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What is Side Ways RAM/ROM and Paged ROM?

[23rd April 2014]

For the moment let's forget about RAM or ROM, but concentrate on the sideways and paged part of the subject - because it's essentially the same thing. It's more commonly known as memory paging and involves swapping RAM or ROM chips into and out of a computers memory map.

A computers memory map is all of the RAM and ROM that a computer can see in one go and is limited based upon the architecture of its processor. Generally speaking, the more modern the processor the more RAM and ROM that it can "see" at once.

Here's a small list of processors and the maximum combination of RAM & ROM that they can see:

Processor Maximum memory Example computer
Rockwell 6502 64KB BBC Micro, Commodore 64
Intel 8088 64KB  
Motorola 68000 16MB Commodore Amiga, Atari ST
Intel 80486DX2 4GB 486DX2 base PC
AMD Athlon 64 3GHz 4 PB (petabytes, i.e. 4000 terrabytes) AMD based PC

Ok, so how does this fit with memory paging? Well, what happens if you want your computer to "see" more memory than its maximum? Well, you can swap bits of physical memory (RAM or ROM) in and out of the map and many computers have used this to good effect. These include the BBC Micro and the Intel '386.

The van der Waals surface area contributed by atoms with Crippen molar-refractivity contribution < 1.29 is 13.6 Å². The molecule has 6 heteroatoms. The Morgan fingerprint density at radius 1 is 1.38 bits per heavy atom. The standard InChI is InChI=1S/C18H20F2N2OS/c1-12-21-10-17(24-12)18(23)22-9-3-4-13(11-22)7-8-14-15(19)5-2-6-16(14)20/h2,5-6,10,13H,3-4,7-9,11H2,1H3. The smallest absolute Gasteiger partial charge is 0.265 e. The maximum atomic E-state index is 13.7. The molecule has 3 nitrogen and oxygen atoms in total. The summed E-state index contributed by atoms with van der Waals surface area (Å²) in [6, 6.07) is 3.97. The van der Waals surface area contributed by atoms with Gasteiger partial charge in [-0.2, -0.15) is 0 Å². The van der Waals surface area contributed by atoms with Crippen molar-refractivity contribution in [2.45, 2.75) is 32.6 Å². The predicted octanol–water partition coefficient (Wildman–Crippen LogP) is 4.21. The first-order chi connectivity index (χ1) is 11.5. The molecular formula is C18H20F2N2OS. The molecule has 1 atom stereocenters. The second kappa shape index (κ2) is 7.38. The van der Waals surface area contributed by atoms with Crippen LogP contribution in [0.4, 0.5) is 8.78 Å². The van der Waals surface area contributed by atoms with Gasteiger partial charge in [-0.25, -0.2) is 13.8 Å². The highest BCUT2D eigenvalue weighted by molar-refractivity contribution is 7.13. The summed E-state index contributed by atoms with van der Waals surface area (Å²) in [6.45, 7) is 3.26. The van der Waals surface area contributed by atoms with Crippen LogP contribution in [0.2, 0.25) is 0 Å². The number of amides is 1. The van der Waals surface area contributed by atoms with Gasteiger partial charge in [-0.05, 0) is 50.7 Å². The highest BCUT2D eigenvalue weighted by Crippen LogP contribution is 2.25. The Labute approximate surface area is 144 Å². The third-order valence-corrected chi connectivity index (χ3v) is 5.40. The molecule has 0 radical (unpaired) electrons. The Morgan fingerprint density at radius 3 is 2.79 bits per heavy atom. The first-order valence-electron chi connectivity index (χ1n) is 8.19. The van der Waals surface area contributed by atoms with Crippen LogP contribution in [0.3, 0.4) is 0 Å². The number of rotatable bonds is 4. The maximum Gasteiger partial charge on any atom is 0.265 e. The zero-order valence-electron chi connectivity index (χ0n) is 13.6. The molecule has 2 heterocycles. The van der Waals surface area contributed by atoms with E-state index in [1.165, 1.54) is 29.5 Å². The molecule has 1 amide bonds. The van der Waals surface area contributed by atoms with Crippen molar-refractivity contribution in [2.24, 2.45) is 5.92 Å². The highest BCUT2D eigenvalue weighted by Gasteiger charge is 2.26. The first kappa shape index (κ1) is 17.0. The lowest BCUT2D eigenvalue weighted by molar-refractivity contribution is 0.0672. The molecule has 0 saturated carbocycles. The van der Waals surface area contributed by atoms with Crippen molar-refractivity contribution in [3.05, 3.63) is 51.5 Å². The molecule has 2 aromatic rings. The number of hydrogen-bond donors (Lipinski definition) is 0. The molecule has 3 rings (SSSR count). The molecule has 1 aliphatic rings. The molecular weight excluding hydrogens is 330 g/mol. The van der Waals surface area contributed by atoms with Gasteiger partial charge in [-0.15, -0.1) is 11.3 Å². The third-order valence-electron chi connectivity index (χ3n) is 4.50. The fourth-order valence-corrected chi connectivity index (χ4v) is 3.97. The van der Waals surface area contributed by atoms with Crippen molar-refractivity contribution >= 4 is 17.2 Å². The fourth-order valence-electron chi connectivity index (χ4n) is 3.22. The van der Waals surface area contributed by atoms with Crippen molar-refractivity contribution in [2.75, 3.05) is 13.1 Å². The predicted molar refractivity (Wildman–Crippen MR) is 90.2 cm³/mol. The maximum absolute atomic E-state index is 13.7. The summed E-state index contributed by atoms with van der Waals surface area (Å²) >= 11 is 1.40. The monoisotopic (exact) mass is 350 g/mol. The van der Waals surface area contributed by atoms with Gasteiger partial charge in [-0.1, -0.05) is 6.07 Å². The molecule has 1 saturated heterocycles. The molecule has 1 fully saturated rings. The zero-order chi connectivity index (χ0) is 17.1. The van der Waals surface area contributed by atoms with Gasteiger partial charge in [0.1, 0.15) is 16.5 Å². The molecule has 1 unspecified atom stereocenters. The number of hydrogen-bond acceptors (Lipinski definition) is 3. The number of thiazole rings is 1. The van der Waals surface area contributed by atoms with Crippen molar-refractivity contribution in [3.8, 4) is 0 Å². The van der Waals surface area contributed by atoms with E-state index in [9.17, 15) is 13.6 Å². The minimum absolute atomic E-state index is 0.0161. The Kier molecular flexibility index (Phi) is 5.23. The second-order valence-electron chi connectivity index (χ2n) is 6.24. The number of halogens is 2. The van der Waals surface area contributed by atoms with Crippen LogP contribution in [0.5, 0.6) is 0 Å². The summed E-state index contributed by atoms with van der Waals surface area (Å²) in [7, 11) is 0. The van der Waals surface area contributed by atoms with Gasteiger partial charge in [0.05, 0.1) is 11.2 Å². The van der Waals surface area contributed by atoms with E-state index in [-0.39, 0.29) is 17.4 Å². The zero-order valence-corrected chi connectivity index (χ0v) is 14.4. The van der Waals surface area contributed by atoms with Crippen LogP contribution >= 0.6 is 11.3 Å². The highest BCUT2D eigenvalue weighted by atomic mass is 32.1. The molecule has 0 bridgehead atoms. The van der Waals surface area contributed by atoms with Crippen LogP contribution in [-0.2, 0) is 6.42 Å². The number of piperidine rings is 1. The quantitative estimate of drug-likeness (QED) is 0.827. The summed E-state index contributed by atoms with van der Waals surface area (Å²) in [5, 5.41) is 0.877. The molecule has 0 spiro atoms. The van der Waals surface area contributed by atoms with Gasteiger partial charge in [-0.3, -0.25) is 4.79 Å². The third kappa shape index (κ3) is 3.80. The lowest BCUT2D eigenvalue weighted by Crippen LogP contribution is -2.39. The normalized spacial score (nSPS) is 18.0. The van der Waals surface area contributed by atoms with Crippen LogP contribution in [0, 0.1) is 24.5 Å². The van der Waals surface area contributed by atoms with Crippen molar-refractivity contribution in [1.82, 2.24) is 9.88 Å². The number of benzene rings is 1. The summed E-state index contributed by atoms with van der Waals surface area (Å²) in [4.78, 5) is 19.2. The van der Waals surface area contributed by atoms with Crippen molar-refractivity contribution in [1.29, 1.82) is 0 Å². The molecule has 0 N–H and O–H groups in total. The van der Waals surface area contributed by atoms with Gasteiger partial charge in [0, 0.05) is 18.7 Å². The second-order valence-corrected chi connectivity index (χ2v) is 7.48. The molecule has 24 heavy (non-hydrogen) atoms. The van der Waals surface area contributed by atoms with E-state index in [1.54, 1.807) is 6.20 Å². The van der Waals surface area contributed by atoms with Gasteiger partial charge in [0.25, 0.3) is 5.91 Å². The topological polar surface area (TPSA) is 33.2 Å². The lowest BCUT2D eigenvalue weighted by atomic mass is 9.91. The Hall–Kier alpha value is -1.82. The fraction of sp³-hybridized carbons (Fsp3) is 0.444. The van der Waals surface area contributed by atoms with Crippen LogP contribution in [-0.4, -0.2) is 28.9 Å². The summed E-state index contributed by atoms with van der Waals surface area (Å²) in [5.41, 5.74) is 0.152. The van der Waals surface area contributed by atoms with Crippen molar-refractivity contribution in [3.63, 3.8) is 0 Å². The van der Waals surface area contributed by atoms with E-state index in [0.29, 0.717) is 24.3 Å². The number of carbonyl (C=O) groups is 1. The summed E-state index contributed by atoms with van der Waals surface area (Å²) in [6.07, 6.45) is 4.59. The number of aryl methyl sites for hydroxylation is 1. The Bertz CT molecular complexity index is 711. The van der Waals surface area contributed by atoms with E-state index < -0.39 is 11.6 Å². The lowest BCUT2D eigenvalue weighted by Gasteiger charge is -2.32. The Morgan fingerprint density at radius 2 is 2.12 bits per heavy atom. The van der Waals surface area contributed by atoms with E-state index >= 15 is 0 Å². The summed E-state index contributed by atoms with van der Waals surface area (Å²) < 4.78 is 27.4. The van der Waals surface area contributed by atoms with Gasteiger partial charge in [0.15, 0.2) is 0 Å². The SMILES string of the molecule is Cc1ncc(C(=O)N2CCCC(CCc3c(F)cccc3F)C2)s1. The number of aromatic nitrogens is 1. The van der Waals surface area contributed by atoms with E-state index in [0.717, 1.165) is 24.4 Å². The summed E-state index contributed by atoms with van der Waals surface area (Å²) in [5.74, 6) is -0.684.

Here's a good visual way of looking at this from a BBC Micro perspective:

The BBC model B+ has 64KB of memory space that it can see. Apart from some I/O addresses at the top of the memory map, this is normally divided up into 32KB of RAM from 0 to &7FFF (the & means a hexadecimal number), 16KB of paging area and 16KB of ROM (give or take) for a grand total of 64KB.
Now, to see more than 64KB, the OS (operating system) pages 16KB modules of RAM or ROM into the paging area. When this happens, the processor can access that memory module. It can then page that module out (losing access to that module) in favour of another. All of these paging modules are still all powered and, in the case f RAM memory modules, do not lose information. This (crude!) diagram may help:



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